Ireland’s Employment Equality Act basically says employers cannot discriminate on the basis of things like gender, marital status, age, race, etc. All good ideas. But as with all laws, there are exemptions. And those are covered in Section 37.
That part says that religious institutions (like churches, schools, and hospitals) — even though most are state-funded — are allowed to discriminate on the basis of religion if it’s reasonable to do so for that tradition. So if your faith says priests have to be male, it’s not legal discrimination if Church leaders don’t hire any women for that position.
But when does it become unreasonable?
Should all religious schools be allowed to discriminate against LGBT individuals or atheists whenever their leaders want?
That’s a serious question because religious leaders have been doing just that. Politician Paul Murphy explained it this way:
Given that close to 95% of our primary schools, 50% of our secondary schools and many of our hospitals are church-run, this is a particularly serious issue. The legal meaning of this section is to permit discrimination against workers to maintain the religious ethos of the institution. In practice, it means that LGBTQ teachers and atheist hospital workers can be legally discriminated against.
There’s just no reason for, say, a Catholic hospital to discriminate against atheist nurses. That has nothing to do with protecting Church tradition.
That’s why an amendment to the law would help fix all that. And one was suggested! Unfortunately, it was incredibly narrow:
As a result of Labour’s commitment to this issue, the Programme for Government included a commitment that “LGBT people should not be deterred from taking up employment as teachers in the State.” This legislation will deliver upon that commitment.
So LGBT teachers would be protected — which is great — but that’s it. What about atheists and people of non-Irish-Catholic faiths? They were left out of the bill, meaning school officials could still fire open atheists with no legal repercussions.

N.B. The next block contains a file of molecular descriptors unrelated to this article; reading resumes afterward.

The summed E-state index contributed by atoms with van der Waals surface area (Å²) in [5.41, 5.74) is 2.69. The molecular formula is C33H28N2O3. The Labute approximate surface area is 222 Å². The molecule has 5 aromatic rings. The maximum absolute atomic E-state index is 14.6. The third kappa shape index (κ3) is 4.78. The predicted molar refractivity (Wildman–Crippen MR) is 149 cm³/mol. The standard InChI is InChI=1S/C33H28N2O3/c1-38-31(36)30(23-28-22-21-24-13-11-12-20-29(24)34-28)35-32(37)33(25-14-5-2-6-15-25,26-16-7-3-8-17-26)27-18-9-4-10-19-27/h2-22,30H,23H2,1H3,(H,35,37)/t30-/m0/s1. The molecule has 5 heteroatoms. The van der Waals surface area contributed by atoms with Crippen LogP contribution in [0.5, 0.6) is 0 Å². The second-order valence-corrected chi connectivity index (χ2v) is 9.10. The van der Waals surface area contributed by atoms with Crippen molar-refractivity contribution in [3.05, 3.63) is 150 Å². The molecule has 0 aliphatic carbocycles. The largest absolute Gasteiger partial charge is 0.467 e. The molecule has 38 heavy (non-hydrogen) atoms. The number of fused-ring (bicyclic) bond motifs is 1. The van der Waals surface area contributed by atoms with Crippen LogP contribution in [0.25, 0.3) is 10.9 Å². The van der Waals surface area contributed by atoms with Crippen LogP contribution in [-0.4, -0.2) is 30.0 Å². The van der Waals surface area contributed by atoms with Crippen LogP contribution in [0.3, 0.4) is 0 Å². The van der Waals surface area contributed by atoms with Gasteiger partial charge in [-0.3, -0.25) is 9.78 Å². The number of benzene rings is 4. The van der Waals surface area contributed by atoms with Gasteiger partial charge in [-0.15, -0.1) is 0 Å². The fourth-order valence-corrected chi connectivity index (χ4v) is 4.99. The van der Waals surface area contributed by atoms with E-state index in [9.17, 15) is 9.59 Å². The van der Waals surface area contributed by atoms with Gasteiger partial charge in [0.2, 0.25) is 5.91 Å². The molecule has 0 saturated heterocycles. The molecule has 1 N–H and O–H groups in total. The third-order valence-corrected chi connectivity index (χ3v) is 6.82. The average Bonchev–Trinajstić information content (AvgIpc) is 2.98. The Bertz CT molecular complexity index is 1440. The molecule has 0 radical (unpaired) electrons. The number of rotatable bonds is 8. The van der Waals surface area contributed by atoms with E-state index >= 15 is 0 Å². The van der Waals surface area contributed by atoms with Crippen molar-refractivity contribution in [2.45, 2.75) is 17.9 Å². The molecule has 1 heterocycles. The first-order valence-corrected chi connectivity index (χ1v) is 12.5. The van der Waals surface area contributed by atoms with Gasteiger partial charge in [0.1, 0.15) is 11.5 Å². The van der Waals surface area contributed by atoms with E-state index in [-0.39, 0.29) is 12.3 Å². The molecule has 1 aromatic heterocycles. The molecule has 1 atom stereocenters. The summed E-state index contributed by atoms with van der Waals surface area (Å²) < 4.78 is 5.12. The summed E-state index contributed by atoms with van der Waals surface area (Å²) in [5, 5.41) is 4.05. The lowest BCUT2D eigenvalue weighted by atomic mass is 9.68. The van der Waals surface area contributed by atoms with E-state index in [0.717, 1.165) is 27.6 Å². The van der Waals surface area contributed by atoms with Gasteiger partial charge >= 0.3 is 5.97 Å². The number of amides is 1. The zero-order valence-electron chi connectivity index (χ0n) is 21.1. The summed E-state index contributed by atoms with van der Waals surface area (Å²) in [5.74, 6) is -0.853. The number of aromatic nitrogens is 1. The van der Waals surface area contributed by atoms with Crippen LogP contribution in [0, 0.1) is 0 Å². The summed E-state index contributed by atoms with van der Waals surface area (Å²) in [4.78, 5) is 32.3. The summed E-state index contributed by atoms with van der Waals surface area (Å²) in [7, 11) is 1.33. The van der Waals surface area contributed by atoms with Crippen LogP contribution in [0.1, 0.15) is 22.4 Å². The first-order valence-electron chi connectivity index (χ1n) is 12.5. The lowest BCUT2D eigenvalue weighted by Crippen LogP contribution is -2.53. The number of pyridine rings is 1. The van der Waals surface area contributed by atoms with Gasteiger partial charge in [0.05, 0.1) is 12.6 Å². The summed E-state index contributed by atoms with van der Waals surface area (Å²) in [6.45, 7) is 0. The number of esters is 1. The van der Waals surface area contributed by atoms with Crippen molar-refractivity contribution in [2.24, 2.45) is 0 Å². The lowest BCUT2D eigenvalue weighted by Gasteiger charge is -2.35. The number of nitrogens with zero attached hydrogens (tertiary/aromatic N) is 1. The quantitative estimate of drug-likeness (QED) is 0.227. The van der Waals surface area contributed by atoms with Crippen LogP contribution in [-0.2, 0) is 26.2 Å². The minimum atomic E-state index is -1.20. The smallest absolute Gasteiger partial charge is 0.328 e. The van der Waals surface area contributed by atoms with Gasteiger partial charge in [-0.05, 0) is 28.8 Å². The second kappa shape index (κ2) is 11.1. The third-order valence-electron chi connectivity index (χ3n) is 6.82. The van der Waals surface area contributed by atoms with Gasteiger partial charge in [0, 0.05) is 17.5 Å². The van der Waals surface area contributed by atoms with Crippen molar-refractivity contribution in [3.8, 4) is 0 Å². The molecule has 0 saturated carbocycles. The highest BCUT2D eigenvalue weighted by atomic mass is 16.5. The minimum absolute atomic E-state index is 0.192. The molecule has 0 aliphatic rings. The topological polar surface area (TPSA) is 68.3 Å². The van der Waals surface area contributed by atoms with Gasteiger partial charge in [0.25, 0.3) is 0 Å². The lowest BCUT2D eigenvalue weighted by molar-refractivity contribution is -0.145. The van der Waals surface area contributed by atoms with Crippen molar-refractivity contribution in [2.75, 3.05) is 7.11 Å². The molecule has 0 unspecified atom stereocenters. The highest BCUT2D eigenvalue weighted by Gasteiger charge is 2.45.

Schools will still be able to insist that all teachers have a Catholic Certificate in Religious Studies before they are employed in the school. The vast majority of schools are Catholic schools. It is nearly impossible to get employment as a teacher without this Certificate and it is also needed for promotion within the school. This means that in a Republic atheists and religious minorities are effectively barred from the teaching profession unless they are prepared to pretend that they are catholic.
That’s absurd. There’s no good reason to defend that sort of discrimination.
So Atheist Ireland is urging citizens to contact their elected officials and push for a different bill, one offered up by the Anti-Austerity Alliance, that would extend anti-discrimination protections to all teachers, regardless of faith.
If you’re an Irish citizen who would like to help the group with their efforts, please contact them right here.
I’ll post more updates on this situation soon.
(Image via Shutterstock)